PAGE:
New chief in town

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There are few people who can make a career out of helping those with the most pressing needs. Lewis Young is one of them.
R. Lewis Young, or “Woog” to his friends, grew up in Peculiar, graduating from Ray-Pec in 1989. At the age of sixteen he started his firefighting career as a junior firefighter, part of a program offered to area teens as part of the West Peculiar Fire District, where he is now the chief.
“I can remember some of my earliest childhood memories of wanting to be a firefighter,” he said. “It’s always been a childhood dream and now I’ve lived it all the way to being a fire chief.”
Peculiar has changed quite a bit since Young first moved here, though, as the town of 400 has ballooned to nearly twelve times that amount with no signs of stopping—and he has witnessed this growth firsthand. He is proud to call this area his home and his wife, Cindy, and son, Dylan, along with several other members of his family, love living here too.
As for working in emergency services, Young has committed to it his entire working life.
“I would say it’s been one of the most rewarding careers I could have ever chosen,” the chief said. And the rewarding outcome is driven by his passion for the work. “If I didn’t have to have money I’d [still] do this job,” he continued.
After graduating high school, Young went to paramedic school, worked out of ambulances in Harrisonville, got hired as a full-time paramedic in Plattsburg, spent three years working EMS in rural land north of the river, and finally returned to Peculiar in 1996. He’s been all around Kansas City and seen more than most could handle.
“They call it a ‘mental shield,’” said Young, referring to the mindset needed to approach the scenes he witnesses as part of the job. “It’s not something that everybody can do.”
Not only does the job require a resilient spirit, but it also calls for a student’s approach. Due to ever-changing technology and the complications of the growing culture, emergency services professions have to be trained daily to stay on top of the situations they find themselves in.
Young remembered the technology (or lack thereof) used as part of the job when he first started his career.
While he was on one of his first calls at his job in Plattsburg, the dispatcher told him to go to the Lathrop Bridge and turn right. “I didn’t even know where the Lathrop Bridge was,” Young said.
Now each emergency vehicle is equipped with its own GPS navigation and laptop computer in order to help rescue teams get to the site more efficiently.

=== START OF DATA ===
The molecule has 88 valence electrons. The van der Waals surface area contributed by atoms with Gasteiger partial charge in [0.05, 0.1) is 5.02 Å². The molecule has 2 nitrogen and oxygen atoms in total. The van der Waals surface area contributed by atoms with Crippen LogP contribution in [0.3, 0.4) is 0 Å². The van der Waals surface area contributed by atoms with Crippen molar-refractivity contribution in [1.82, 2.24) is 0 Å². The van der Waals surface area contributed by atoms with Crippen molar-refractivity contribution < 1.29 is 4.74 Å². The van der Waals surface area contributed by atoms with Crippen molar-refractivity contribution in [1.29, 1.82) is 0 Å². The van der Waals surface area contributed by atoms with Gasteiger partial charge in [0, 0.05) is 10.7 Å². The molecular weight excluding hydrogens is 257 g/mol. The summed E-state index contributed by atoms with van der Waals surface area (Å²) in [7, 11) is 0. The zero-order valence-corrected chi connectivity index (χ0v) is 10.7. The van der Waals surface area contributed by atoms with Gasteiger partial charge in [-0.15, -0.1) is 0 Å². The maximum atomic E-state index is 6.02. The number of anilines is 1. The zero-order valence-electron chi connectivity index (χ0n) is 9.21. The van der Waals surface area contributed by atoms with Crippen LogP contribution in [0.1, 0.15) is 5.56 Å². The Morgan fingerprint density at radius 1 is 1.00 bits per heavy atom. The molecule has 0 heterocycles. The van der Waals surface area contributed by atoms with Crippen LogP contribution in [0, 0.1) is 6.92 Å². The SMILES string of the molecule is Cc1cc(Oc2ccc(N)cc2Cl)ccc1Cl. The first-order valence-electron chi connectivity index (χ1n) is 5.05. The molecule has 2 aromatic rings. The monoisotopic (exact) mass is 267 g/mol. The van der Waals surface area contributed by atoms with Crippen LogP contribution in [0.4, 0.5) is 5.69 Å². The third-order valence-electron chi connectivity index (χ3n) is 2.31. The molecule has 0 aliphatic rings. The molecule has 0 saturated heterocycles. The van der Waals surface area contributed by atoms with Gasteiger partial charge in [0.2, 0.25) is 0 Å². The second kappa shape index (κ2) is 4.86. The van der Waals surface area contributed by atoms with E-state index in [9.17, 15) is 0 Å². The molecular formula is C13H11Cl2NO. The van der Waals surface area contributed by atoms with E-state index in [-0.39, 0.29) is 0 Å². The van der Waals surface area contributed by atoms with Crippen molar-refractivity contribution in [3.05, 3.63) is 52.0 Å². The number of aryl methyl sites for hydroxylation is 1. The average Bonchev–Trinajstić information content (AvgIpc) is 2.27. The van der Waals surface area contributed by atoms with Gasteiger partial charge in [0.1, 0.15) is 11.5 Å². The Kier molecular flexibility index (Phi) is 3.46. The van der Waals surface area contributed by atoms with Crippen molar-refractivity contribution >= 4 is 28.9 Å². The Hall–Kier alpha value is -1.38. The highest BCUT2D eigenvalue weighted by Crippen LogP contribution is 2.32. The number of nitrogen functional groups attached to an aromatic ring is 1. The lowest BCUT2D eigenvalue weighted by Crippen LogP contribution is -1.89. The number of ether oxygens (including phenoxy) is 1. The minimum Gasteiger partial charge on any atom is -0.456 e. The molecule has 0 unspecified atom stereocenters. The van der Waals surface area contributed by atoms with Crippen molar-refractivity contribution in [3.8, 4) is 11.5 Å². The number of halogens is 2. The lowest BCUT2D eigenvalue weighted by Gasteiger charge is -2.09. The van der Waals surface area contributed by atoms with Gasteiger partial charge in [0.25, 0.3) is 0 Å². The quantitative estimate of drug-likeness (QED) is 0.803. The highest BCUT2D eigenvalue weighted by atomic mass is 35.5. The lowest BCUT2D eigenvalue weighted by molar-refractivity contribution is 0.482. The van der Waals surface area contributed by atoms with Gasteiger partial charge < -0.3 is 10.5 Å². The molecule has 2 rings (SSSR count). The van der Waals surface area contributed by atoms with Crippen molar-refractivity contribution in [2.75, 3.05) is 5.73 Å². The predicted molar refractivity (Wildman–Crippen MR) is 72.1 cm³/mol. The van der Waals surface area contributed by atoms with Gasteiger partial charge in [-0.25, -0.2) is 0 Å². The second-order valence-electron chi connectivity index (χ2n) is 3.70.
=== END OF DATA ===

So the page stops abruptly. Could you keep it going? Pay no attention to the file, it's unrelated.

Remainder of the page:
“I remember there was one computer in the fire department, and we used to have to take it up to get it maintenanced by the computer specialist in Westport,” Young recounted. He spoke of how they would have to pack it up with Styrofoam in a box before the specialist would take it apart, clean it, and put it back together—a now-antiquated process.
“It’s a constant challenge. You’re constantly in school, you never stop learning in this job,” he said.
Today Young is learning from the top, as he presides over the district where he got his start.
A typical day for the chief starts with morning administration, lunch right in town to rub shoulders with the folks, and hands-on training and other activities in the afternoon. Though he’s always on call and never officially “off the job,” he always makes time to see the people of the community. When asked if eating and talking with the people is important, he responds, “Absolutely.”
“I meet with people of all ages, from babies to people one hundred years old,” he continued.
And now that he has been back in Peculiar for seventeen years, he is the longest tenured firefighter in the district; however, one of the great distinctives of the West Peculiar Fire District is that many of their employees have been around for a while.
“The captains have all been here at least over twelve years,” Young said. “We have a lot of tenure…which is a rarity because a lot of fire departments have rapid turnover.”
With all of that experience, the department runs smoothly and keeps the community safe.
Chief Young thoroughly enjoys his job and plans on staying in his current role until retirement.
“I see the growth of the district adding valuable services to the citizens,” he said.
The chief looks to reevaluating what the patrons want out of the fire department. “Even though this is ‘West Peculiar,’ it belongs to the citizens,” said Young.
As the community grows and the area develops, it is ideal to have an experienced, invested leader for one of the most important services of a city. Lewis Young fills that position well, and he is committed to seeing it through by serving the people and doing what he can to make Peculiar an even better place to live.

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